Understanding China’s policies towards its Muslim communities

Madatali, Hannah

[thumbnail of 51-Focus-51.pdf]
PDF, English
Download (256kB) | Terms of use

Download (256kB)
For citations of this document, please do not use the address displayed in the URL prompt of the browser. Instead, please cite with one of the following:


News of the coronavirus epidemic outbreak in Iran disclosed the presence of hundreds of Chinese seminarians in the religious city of Qom. Reports of the link between the outbreak of the virus and the Chinese seminarians succeed very recent news of China’s policies towards its Muslim minority communities. Thus, it stands in this framing as a paradox that the Chinese government stood complacent with the travel of hundreds of its citizens to Iran for the purpose of learning about and practicing Islam. As human rights violations committed in China have been framed as the reflection of an ‘anti-Islamic movement’ taking place in the country and condemned by international political actors as actions against ‘freedom of religion’, it may be worth questioning why these two very distinct realities coexist within the same system. Part of the answer lies, perhaps, in the geographical position of the most central region in the discussion of China’s violations of the basic rights of Uighurs, Kazakhs, Kirgiz, Tajiks and other Muslim minorities – Xinjiang, China’s bridge to South Asia and beyond. This Focus piece is intended as a contribution to the understanding of the Chinese government’s policies towards Muslim communities in China - seeking to unpiece the current consensus on China’s policies as religiously oriented policies and put forward a more sensible idea of these policies as politically and economically motivated. An idea not in any way new to the context of Asia and applicable from Xinjiang, to Burma, to Delhi to Hanau.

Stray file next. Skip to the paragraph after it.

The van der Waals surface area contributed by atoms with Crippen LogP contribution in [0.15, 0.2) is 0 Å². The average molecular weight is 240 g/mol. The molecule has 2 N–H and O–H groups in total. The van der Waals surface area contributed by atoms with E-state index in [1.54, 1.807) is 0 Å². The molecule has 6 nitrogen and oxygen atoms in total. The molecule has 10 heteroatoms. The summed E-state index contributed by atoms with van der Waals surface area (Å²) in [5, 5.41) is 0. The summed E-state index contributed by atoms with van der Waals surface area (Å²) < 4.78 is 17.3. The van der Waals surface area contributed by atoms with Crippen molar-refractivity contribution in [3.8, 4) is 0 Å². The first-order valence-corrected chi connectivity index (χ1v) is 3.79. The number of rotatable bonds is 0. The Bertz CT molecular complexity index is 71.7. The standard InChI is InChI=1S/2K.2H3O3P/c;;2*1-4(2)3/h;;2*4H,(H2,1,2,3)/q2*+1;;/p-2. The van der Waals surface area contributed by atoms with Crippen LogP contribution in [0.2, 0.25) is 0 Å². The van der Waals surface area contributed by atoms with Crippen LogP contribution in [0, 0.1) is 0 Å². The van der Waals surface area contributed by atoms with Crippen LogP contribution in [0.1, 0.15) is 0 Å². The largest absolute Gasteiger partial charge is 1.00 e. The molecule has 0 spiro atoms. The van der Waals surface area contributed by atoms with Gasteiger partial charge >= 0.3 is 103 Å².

Document type: Article
Publisher: South Asia Democratic Forum (SADF)
Place of Publication: Brussels
Date: 2020
Version: Secondary publication
Date Deposited: 20 Oct 2021 12:22
Faculties / Institutes: Miscellaneous > Individual person
DDC-classification: Religion
Political science
Controlled Keywords: China, Islam, Uiguren, Politische Verfolgung, Unterdrückung, Minderheit
Uncontrolled Keywords: China,Südasien, Iran, Coronavirus, Islam, Uiguren, Politische Verfolgung, Unterdrückung, Minderheit, Internationale Reaktion / China, South Asia, Iran, Coronavirus, Islam, Uyghurs, Political Persecution, Oppression, Minority, International Response
Subject (classification): Politics
Religion and Philosophy
Countries/Regions: China
Series: Themen > SADF Focus
Volume: 51